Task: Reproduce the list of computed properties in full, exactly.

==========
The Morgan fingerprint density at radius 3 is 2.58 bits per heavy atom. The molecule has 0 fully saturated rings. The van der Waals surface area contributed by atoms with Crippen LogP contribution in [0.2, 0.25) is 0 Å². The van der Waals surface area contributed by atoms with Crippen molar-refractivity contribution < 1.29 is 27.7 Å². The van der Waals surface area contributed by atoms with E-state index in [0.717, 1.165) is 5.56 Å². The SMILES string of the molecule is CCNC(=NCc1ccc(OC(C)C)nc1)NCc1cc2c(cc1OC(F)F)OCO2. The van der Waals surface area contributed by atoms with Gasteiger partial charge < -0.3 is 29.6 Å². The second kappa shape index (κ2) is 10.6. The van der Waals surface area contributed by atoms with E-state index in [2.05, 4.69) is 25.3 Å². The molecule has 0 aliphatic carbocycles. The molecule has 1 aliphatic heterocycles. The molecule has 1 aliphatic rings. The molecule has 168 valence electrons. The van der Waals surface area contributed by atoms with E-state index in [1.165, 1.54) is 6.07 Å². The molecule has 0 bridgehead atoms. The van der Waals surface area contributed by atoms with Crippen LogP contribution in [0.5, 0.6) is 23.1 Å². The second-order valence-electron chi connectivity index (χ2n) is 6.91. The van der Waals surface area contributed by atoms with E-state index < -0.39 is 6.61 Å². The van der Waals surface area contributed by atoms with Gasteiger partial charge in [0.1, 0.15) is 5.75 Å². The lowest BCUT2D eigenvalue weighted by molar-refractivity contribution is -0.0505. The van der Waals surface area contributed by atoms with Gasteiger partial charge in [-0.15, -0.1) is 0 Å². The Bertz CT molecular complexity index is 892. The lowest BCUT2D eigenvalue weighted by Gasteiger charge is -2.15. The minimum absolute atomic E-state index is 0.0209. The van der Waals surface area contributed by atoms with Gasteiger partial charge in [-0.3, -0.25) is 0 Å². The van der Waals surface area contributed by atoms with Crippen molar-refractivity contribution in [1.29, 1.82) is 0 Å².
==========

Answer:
The Morgan fingerprint density at radius 3 is 2.58 bits per heavy atom. The molecule has 0 fully saturated rings. The van der Waals surface area contributed by atoms with Crippen LogP contribution in [0.2, 0.25) is 0 Å². The van der Waals surface area contributed by atoms with Crippen molar-refractivity contribution < 1.29 is 27.7 Å². The van der Waals surface area contributed by atoms with E-state index in [0.717, 1.165) is 5.56 Å². The SMILES string of the molecule is CCNC(=NCc1ccc(OC(C)C)nc1)NCc1cc2c(cc1OC(F)F)OCO2. The van der Waals surface area contributed by atoms with Gasteiger partial charge < -0.3 is 29.6 Å². The second kappa shape index (κ2) is 10.6. The van der Waals surface area contributed by atoms with E-state index in [2.05, 4.69) is 25.3 Å². The molecule has 0 aliphatic carbocycles. The molecule has 1 aliphatic heterocycles. The molecule has 1 aliphatic rings. The molecule has 168 valence electrons. The van der Waals surface area contributed by atoms with E-state index in [1.165, 1.54) is 6.07 Å². The molecule has 0 bridgehead atoms. The van der Waals surface area contributed by atoms with Crippen LogP contribution in [0.5, 0.6) is 23.1 Å². The second-order valence-electron chi connectivity index (χ2n) is 6.91. The van der Waals surface area contributed by atoms with E-state index < -0.39 is 6.61 Å². The van der Waals surface area contributed by atoms with Gasteiger partial charge in [0.1, 0.15) is 5.75 Å². The lowest BCUT2D eigenvalue weighted by molar-refractivity contribution is -0.0505. The van der Waals surface area contributed by atoms with Gasteiger partial charge in [-0.15, -0.1) is 0 Å². The Bertz CT molecular complexity index is 892. The lowest BCUT2D eigenvalue weighted by Gasteiger charge is -2.15. The minimum absolute atomic E-state index is 0.0209. The van der Waals surface area contributed by atoms with Gasteiger partial charge in [-0.3, -0.25) is 0 Å². The van der Waals surface area contributed by atoms with Crippen molar-refractivity contribution in [1.29, 1.82) is 0 Å².